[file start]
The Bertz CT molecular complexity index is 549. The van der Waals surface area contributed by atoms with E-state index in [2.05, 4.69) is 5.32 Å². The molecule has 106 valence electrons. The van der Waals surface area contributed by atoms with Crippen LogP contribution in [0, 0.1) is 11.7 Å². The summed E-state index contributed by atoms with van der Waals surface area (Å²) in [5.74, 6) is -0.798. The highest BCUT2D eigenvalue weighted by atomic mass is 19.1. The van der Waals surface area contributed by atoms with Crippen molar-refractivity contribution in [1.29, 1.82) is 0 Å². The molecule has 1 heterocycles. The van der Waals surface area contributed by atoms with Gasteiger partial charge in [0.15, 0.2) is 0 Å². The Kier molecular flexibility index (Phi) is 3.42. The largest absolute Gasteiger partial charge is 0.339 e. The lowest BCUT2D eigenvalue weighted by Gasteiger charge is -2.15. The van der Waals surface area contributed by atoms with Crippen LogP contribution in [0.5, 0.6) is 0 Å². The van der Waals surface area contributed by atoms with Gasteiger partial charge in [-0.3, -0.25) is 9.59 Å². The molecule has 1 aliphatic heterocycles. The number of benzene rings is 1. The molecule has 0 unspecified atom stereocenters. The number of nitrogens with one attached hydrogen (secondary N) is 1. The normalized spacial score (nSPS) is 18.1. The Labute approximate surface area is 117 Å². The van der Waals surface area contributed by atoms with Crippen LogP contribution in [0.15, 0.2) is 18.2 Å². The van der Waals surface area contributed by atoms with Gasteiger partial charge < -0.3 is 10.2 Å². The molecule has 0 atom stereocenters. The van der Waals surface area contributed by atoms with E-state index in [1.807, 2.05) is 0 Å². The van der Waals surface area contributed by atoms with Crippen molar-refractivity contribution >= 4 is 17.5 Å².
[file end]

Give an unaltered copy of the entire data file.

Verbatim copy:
The Bertz CT molecular complexity index is 549. The van der Waals surface area contributed by atoms with E-state index in [2.05, 4.69) is 5.32 Å². The molecule has 106 valence electrons. The van der Waals surface area contributed by atoms with Crippen LogP contribution in [0, 0.1) is 11.7 Å². The summed E-state index contributed by atoms with van der Waals surface area (Å²) in [5.74, 6) is -0.798. The highest BCUT2D eigenvalue weighted by atomic mass is 19.1. The van der Waals surface area contributed by atoms with Crippen molar-refractivity contribution in [1.29, 1.82) is 0 Å². The molecule has 1 heterocycles. The van der Waals surface area contributed by atoms with Gasteiger partial charge in [0.15, 0.2) is 0 Å². The Kier molecular flexibility index (Phi) is 3.42. The largest absolute Gasteiger partial charge is 0.339 e. The lowest BCUT2D eigenvalue weighted by Gasteiger charge is -2.15. The van der Waals surface area contributed by atoms with Crippen LogP contribution in [0.5, 0.6) is 0 Å². The van der Waals surface area contributed by atoms with Gasteiger partial charge in [-0.3, -0.25) is 9.59 Å². The molecule has 1 aliphatic heterocycles. The number of benzene rings is 1. The molecule has 0 unspecified atom stereocenters. The number of nitrogens with one attached hydrogen (secondary N) is 1. The normalized spacial score (nSPS) is 18.1. The Labute approximate surface area is 117 Å². The van der Waals surface area contributed by atoms with Crippen LogP contribution in [0.15, 0.2) is 18.2 Å². The van der Waals surface area contributed by atoms with Gasteiger partial charge < -0.3 is 10.2 Å². The molecule has 0 atom stereocenters. The van der Waals surface area contributed by atoms with E-state index in [1.807, 2.05) is 0 Å². The van der Waals surface area contributed by atoms with Crippen molar-refractivity contribution >= 4 is 17.5 Å².